Brooklyn-based duo, They Might Be Giants (John Linnell and John Flansburgh) have been at it since 1983, charming the ears of the alternative audeince (and now their young offspring) with witty pop songs laced with catchy hooks. Join Us, their 15th album (but really 11th if you disregard the kids albums and that MP3-only collection), was released in the July of 2011. It’s the second recent TMBG album to have been offered on vinyl – and this time it came with a free digital download!
[Note: Yes, I broke my own rules on this one. Being a longtime listener of the band, I got this in the mail and wanted to hear it without waiting for its number to come up.]
Since TMBG’s 1992 tour in support of Apollo 18, the former duo became a full band, dividing fans. Before that, they made due with drum machines, looped samples and whatever they could find to form their unique sound. With the full band in tow, TMBG albums have less experimentation and more traditional instruments. And although Join Us does delve a little bit into their roots, incorporating sounds and styles atypical of an everyday rock song, it’s still far removed from their younger days.
The album’s opening track, and apparent single is “Can’t Keep Johnny Down”, an enjoyable, upbeat pop song. It moves fast and Linnell’s trademark nasally vocals sound instantly familiar. There was a contest for fans to submit homemade videos to this track (the band doesn’t cotton to making traditional videos anymore, it seems). The winner’s submission was actually quite good, despite the glaring continuity errors. Take a look; have a listen:
The other 17 tracks I found to be ‘hit or miss’, which has been typical of the ‘later year’ TMBG albums. That’s not to say there are “bad” songs – even the worst song is lyrically amusing and deserves at least one listen. But those are also the ones that just rattle around your head for two minutes and is promptly overwritten by other random stimuli.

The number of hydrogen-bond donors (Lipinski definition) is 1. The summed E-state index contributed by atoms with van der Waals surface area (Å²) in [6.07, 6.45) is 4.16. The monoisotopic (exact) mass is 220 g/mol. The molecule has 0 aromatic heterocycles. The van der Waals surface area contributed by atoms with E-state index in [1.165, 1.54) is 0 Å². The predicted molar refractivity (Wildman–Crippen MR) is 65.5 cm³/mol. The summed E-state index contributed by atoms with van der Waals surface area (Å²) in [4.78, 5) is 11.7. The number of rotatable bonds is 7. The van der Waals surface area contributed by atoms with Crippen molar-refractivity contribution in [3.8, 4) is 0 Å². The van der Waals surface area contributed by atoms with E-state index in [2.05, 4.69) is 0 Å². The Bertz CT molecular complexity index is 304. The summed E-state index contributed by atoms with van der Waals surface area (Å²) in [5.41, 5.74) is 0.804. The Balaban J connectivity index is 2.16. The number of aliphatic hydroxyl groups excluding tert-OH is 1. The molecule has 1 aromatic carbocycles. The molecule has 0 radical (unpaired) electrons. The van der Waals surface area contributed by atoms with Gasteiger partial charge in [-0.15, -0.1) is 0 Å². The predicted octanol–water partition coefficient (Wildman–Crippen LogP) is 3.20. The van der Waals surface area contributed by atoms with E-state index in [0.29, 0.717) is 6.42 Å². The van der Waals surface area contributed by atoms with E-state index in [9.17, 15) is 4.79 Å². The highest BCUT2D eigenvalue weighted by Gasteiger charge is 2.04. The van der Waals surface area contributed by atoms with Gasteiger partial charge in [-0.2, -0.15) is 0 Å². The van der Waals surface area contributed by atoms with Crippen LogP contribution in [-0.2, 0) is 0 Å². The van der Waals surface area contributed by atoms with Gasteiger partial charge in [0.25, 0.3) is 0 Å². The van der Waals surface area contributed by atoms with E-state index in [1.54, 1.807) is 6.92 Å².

Still, there’s a lot to enjoy on this disc. “Celebration” is interesting when the chorus breaks into a confetti-exploding faux disco beat. “Protagonist” is stylistically amusing the way one John is singing an inner-monologue while the other sings the stage directions. “Cloisonné” is a nice callback to their pre-full band days, with a rhythm machine, saxophone and bizarre lyrics (“Keep you window-shakin’ godforsaken voice down, I’m sick of this beexwax, I’m sick of these second-story Sleestaks.”) In that same vein is the closing track, “You Don’t Like Me” with warping, staccato guitar and random bits of pop-culture referenced (“You like shadow puppets, Woody Harrelson, reading in the bath, Nirvana and baseball caps”.) These songs would have fit nicely in their earlier sets.
I must make note of the song “When Will You Die”. They Might Be Giants are no stranger to covering dark topics (even when the music is the exact polar opposite), but this song may be their darkest yet. The Johns must really, really hate someone to come up with lyrics like, “We’ll be lining up and buying tickets and then we’ll be jumping up and down on your grave.” And of course, it’s sung over the cheeriest bunch of pop you’ll ever hear. This is probably a good example as to why I still continue to listen to this band.
Join Us is definitely one of TMBG’s stronger album and definitely superior to their last few efforts. But is it better than their most popular record, Flood? No. This album is still uneven and there are far too many tracks I find myself skipping. I sometimes wonder if these songs would be better off had it just been John and John concentrating on the catchy hooks and brilliant wordplay they did so well when it was just the two of them instead of over-polishing these tracks, having to find something for the extra band members to play. As has been the case since 1994’s John Henry and continues to this day, too many ideas get lost in the full band noise.